Current PhD students


Kevin Molin: Politicising Dante's theory of vernacular eloquence

My thesis reflects on the politicisation of language, as expressed in Dante’s oeuvre and as seen through the perspective of four more
contemporary authors: Gramsci, Pasolini, Agamben and Rancière. Part of the thesis consists in displacing Dante from being perceived as
regressive, as originating later formations of a particular languageor even the theorisation of language itself.

The main focus, however,is on those elements of Dante's political doctrine that are stilllooming in contemporary thought, characterising "politics" in equally universal and particular terms.


Kathrin Schmidt: The impact of globalisation and commodification on theatre in West Africa 

This research analyses contemporary theatre production in West Africa, especially Sierra Leone, within the context of contemporary cultural (ex)change and hybridisation against the backdrop of postcolonial social, political and economic dynamics.

Chris Law: The Life in Language: The Concept of Uncriticizability from Goethe to Benjamin

My PhD project investigates the concept of ‘uncriticizability,’ through which Walter Benjamin framed a theory of art and poetic form inherited from Goethe. My research follows Benjamin’s lead in understanding ‘uncriticizability,’ in its operative tension with the early Romantic concept of ‘criticizability,’ as the crystallization of a set of problems concerning the relations between art, politics and nature.

As art became a genuine element of philosophical critique and Enlightenment communicability following Kant, ‘uncriticizability’ denotes how poetic form was simultaneously invested with a force of life deconstructing its separation from nature.

Situating the concept within the early twentieth century contexts—neo-Kantianism, Lebensphilosophie and phenomenology—in which it was revisited by Benjamin and others, my project contends that uncriticizability had a politically exigent afterlife, and underwent a radical transposition in Benjamin’s theories of language and the political. These transpositions, I suggest, constitute the provenance of ‘life’ and ‘language’ in their contemporary theoretical manifestations.


M Beatrice Fazi: Computational Forms: Abstraction and Experience in the Aesthetics of Computation 

This research project presents an attempt to open up new possibilities for the aesthetics of computational digital media. In this thesis, the aesthetic investigation of computation is understood as an ontological question about the relation between abstract entities and abstract processes on the one hand, and experience on the other.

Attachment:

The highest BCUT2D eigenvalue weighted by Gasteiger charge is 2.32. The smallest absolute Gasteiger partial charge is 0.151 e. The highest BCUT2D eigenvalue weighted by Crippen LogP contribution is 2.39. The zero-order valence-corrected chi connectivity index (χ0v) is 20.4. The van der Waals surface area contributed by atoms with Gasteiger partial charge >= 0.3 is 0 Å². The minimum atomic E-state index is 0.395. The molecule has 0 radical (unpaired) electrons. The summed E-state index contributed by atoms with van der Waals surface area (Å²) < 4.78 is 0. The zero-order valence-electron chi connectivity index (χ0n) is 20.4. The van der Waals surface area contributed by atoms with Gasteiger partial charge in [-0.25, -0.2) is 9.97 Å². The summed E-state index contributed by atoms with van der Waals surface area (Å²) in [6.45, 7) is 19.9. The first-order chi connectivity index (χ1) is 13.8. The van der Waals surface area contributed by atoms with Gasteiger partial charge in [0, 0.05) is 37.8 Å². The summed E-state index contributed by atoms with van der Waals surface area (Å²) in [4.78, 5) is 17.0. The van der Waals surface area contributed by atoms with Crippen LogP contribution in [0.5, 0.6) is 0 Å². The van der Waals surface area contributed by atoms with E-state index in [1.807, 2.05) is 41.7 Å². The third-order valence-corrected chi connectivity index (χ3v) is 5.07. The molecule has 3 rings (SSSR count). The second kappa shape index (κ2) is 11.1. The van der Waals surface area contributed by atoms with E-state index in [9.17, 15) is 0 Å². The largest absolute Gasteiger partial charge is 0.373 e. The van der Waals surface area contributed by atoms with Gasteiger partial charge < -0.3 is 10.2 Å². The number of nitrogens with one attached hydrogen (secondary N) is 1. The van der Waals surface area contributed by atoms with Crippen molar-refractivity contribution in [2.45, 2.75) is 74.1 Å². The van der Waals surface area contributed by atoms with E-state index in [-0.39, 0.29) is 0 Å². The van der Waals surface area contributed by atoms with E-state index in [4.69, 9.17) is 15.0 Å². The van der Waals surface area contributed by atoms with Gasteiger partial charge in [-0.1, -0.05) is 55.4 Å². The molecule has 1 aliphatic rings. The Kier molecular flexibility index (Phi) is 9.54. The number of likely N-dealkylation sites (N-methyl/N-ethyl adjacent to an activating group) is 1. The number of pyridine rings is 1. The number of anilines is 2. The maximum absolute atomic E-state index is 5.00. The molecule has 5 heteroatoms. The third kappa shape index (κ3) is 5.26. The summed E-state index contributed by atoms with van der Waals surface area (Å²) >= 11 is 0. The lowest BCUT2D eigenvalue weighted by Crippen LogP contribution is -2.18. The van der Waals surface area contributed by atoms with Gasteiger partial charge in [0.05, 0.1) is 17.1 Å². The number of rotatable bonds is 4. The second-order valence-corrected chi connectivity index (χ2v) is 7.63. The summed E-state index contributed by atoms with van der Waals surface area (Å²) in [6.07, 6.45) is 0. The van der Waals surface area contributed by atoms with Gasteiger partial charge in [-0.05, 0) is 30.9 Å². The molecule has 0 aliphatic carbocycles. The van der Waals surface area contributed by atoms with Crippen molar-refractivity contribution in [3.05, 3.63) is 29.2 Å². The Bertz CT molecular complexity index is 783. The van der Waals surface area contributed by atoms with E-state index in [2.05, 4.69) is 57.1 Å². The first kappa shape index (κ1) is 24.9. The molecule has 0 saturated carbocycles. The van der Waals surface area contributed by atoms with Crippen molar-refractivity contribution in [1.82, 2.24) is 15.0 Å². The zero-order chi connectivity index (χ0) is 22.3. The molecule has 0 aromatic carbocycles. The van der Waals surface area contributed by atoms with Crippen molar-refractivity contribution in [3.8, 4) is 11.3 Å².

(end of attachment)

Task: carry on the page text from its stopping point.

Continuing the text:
The issues that then arise involve looking at both the formal and factual dimensions of computation, and arguing for the centrality of abstraction within the construction of experience. In doing so, this thesis aims to offer a re-conceptualisation of contingency within formal axiomatic systems, vis-à-vis cultural and scientific notions of incomputability and debates about the limits of formal reasoning.


Jeff Haydon: Power and the Image: Televised Surveillance and the Governability of the Communicated Human 

The project takes a theoretical approach to the use of Closed Circuit Television in the process of governing with an emphasis on McLuhan, Baudrillard and Foucault.


Ji Hyeon Kim: After the Web, Art Amateur in Cultural Productions 

This study aims to review the academic application of amateurs and amateurism, which have received a new perspective in the digital era, from a critical viewpoint. As Industrialization has had an impact on the overall fields of culture since the modern age and diversification has prevailed in the labour sector, the concept of the ‘amateur’, which was used to characterize a certain member of the upper class in society, has turned into that of a non-professional cultural producer who creates cultural text through serious leisure activities without asking for money. And amateurs have started to pay attention to their socio-political roles.

Although it was commonly considered that the quality of the products amateurs or amateurism produced was more superficial than that of professionals or through professionalism, there has been a re-evaluation of the informal and social exchange of their cultural outputs through various online platforms. For example, the Web 2.0 platform, which emerged after the Internet, encourages participation in cultural productions and forms a network among its participants.